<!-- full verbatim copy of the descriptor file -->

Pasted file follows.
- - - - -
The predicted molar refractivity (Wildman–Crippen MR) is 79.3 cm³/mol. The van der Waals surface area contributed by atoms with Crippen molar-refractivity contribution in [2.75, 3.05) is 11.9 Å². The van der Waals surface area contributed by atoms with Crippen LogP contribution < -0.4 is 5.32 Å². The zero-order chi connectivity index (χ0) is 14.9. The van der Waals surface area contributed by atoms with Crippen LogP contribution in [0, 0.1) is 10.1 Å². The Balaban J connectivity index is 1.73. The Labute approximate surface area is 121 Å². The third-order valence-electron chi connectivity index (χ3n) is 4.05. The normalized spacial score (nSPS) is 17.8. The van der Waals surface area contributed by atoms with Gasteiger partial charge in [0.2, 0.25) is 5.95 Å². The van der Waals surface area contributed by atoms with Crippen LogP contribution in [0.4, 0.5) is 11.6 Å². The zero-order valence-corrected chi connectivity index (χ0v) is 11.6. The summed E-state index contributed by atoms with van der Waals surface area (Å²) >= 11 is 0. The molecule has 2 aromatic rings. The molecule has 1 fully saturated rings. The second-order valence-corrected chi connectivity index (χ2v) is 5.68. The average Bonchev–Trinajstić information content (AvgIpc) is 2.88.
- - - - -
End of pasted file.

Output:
The predicted molar refractivity (Wildman–Crippen MR) is 79.3 cm³/mol. The van der Waals surface area contributed by atoms with Crippen molar-refractivity contribution in [2.75, 3.05) is 11.9 Å². The van der Waals surface area contributed by atoms with Crippen LogP contribution < -0.4 is 5.32 Å². The zero-order chi connectivity index (χ0) is 14.9. The van der Waals surface area contributed by atoms with Crippen LogP contribution in [0, 0.1) is 10.1 Å². The Balaban J connectivity index is 1.73. The Labute approximate surface area is 121 Å². The third-order valence-electron chi connectivity index (χ3n) is 4.05. The normalized spacial score (nSPS) is 17.8. The van der Waals surface area contributed by atoms with Gasteiger partial charge in [0.2, 0.25) is 5.95 Å². The van der Waals surface area contributed by atoms with Crippen LogP contribution in [0.4, 0.5) is 11.6 Å². The zero-order valence-corrected chi connectivity index (χ0v) is 11.6. The summed E-state index contributed by atoms with van der Waals surface area (Å²) >= 11 is 0. The molecule has 2 aromatic rings. The molecule has 1 fully saturated rings. The second-order valence-corrected chi connectivity index (χ2v) is 5.68. The average Bonchev–Trinajstić information content (AvgIpc) is 2.88.